If you happen to be a busy work commuter who does not have the luxury of time to do simple everyday home-related tasks like shopping for groceries or other personal needs, you’d much prefer to do these things virtually. While online retail allows you to do so conveniently, you might not feel that confident about how fast online retailers could schedule deliveries of your orders. Moreover, you might also be wary about how legit some online retailers could be to warrant your trust.
This is the main bone many consumers have been having about online retail for many years. There just isn’t the same amount of face-to-face confidence to be found in online transactions like the one consumers experience when dealing with brick and mortar stores. This, however, is beginning to change with the introduction of augmented reality retail.
For the fast and the furious
Work commuters make up a consequential part of the huge mobile device user consumer group that now inhabit markets. This particular consumer group is made up of young and tech savvy urban professionals who are commonly mobile employees who do not have that much time to attend to non-work-related matters, including those that have to do with the retail cycle. Virtual stores that can now be found in key Asian cities like Singapore and South Korea have begun to engage this particular consumer group with much success.
In tandem with effective content marketing being done by brands and retail companies, such augmented reality tech in retail has also begun to bridge the gap that online retail has for yeas been trying to address. The work commuter is a fast and furious consumer group that prefers to buy retail items, access information, and engage in social media using mobile devices like smartphones and tablets. So much so that their encounters with brands and the subsequent retail action response they make with these brands could be considered as a result of the advanced kind of tech they have at their disposal.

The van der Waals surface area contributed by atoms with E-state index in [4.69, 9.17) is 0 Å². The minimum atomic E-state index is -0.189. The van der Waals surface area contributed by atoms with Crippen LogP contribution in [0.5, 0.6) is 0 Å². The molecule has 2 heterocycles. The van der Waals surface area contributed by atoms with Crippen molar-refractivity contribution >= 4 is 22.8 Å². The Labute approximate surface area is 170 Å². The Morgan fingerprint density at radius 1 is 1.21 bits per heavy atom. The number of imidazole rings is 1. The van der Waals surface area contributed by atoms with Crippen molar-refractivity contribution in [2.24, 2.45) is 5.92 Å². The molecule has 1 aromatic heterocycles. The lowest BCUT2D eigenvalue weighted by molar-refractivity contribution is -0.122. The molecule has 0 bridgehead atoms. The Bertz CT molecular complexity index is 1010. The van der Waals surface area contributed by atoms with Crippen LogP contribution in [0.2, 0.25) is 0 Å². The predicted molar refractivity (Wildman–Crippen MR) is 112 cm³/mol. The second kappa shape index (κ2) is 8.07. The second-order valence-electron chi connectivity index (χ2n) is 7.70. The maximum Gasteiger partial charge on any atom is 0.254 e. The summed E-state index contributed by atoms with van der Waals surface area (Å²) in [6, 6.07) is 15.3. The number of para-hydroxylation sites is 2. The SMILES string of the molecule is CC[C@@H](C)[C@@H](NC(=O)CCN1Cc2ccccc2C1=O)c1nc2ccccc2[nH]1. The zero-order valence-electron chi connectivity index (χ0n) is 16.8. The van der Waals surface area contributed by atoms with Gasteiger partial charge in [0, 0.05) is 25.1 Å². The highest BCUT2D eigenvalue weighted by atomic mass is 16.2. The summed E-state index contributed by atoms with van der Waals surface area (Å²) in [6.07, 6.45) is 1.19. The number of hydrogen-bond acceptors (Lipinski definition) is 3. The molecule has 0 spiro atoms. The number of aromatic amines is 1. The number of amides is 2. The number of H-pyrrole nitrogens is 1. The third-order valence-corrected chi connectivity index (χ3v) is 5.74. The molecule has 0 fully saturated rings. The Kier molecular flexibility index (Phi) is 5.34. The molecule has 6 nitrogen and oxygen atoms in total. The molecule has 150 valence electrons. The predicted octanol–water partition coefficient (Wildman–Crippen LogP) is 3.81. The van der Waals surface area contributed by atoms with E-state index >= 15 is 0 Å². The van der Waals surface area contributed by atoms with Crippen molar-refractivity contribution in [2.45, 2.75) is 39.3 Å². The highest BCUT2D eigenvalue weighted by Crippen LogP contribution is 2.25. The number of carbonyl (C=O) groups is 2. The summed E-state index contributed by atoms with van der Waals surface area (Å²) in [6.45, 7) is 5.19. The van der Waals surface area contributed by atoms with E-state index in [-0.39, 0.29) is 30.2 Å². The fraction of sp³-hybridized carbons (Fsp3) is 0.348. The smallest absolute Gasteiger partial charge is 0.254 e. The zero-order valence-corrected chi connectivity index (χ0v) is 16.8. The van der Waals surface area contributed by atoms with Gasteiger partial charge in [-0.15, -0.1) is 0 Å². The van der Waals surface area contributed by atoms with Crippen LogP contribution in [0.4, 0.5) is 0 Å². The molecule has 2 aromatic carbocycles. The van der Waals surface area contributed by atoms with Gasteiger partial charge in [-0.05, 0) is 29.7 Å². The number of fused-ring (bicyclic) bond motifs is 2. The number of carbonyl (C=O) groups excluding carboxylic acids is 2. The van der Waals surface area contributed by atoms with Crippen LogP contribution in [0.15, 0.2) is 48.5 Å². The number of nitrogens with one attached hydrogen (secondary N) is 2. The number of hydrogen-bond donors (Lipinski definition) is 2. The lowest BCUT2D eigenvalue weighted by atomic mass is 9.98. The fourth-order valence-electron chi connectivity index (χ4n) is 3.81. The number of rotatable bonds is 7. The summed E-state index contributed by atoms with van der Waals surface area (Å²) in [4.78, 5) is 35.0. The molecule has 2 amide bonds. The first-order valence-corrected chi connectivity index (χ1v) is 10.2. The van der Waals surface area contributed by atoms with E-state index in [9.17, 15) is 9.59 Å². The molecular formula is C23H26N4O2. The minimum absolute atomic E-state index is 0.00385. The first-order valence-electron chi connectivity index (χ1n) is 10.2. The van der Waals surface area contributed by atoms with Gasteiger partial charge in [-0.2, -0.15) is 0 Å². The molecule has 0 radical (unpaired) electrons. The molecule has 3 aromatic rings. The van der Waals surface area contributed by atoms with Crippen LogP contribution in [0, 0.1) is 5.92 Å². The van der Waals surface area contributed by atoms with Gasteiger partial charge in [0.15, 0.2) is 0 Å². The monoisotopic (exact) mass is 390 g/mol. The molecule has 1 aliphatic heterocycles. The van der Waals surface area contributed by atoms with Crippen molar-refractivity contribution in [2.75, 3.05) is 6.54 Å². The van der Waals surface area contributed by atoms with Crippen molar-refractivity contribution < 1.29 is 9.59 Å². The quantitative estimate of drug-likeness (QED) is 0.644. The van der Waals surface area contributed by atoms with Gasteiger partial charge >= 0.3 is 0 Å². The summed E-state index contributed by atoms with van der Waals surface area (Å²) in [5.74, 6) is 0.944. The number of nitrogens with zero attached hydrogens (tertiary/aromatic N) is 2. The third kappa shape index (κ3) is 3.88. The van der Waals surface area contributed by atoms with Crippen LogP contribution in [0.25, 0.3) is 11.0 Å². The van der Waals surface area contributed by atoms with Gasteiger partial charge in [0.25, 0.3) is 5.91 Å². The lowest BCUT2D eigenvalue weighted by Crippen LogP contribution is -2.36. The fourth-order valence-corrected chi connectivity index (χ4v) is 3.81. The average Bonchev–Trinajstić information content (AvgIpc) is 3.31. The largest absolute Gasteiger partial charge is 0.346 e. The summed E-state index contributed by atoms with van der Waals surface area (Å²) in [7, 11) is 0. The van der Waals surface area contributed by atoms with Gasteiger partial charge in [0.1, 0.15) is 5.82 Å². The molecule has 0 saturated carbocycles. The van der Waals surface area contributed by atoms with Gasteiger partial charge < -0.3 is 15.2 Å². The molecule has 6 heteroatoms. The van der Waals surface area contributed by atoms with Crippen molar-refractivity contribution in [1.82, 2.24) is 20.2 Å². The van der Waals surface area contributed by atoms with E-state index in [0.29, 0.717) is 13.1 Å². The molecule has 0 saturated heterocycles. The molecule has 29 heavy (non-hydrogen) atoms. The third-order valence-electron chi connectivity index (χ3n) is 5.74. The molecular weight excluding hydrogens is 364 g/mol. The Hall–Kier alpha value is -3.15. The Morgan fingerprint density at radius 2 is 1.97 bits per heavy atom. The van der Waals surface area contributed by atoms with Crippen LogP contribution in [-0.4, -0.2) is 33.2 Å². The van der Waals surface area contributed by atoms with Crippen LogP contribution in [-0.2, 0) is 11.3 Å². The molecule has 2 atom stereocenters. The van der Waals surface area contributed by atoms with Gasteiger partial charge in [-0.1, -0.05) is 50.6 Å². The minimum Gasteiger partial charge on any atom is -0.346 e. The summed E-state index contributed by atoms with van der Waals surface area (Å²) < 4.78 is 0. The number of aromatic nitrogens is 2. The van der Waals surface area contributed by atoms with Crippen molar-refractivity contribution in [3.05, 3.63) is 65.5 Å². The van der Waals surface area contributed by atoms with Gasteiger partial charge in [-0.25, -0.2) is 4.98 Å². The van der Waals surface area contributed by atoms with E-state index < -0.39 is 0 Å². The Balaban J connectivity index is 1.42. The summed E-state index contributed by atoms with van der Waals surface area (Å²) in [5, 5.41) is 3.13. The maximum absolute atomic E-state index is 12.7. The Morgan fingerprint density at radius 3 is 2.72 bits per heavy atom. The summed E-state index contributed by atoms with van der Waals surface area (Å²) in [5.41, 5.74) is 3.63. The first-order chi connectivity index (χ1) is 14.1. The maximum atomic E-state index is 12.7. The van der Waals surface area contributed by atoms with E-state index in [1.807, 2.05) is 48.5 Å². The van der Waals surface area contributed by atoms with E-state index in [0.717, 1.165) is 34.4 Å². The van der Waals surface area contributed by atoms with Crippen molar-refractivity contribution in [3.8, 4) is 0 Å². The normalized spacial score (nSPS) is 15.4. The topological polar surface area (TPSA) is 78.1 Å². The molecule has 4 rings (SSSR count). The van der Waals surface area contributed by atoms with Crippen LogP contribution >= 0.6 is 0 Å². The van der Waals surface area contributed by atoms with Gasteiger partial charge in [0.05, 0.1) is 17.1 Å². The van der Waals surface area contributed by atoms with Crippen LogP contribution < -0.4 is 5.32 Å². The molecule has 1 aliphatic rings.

The online tech that work commuters thrive in as mobile device users enable them to enjoy quick and real-time information delivery with regards to brand publishing, retail processes and marketing info. Their dialogues with brands are commonly spun around social media engagements that result in their susceptibilities to pay heed to the calls to action that commonly accompany social media engagement.
Such consumers are most likely to share sponsored content, comment on them, engage other users in threads, hit Like buttons and follow subsequent content issued by brands. Brands derive considerable informational capital from consumers in the process to make measuring by efficient metrics and analytics possible. Augmented reality tech, however, is seen to go beyond retail in the coming years.
Business productivity minus the distraction
Augmented reality tech was once limited to the leisure-prone gadgetry of gaming technology. This is what drives the more recent Wii and Xbox games you see nowadays. Now that the tech has crossed over to wider industrial use via virtual store retail, the next level up you expect to happen would be that which uses augmented reality tech to boost business productivity.
While this will happen in all likeliness, tech industry observers are of the perception that users of the technology in the near future would have to deal with the current mobile device tech they have now with “to mind the amount of distraction these devices have when using them.” Of course, you need to stop what you might be doing for a while to press some virtual buttons on your iPhone’s display to make a call or compose a text message. Something you don’t have to do when “dialing” someone’s number on a device as clever as say, Google Glass. In fact, the physical presence of the smartphone as you know it has effectively vanished with the introduction of the new tech.
Consumer convenience and confidence has been bridged in virtual retail. Augmented reality tech’s bold new step forward is seen to bridge the gap brought about by the distraction of manually operated tech functionality in mobile devices.
Editor’s Note: Tyrone is a freelance writer who’s had extensive experience in the Outreach Program. This time he brings his extensive Writing expertise to Business and Technology. The articles he posts will surely be informative and comprehensive especially for individuals who are in dire need of these resources. He writes to cater RingCentral Virtual PBX and other impressive pool of different clients.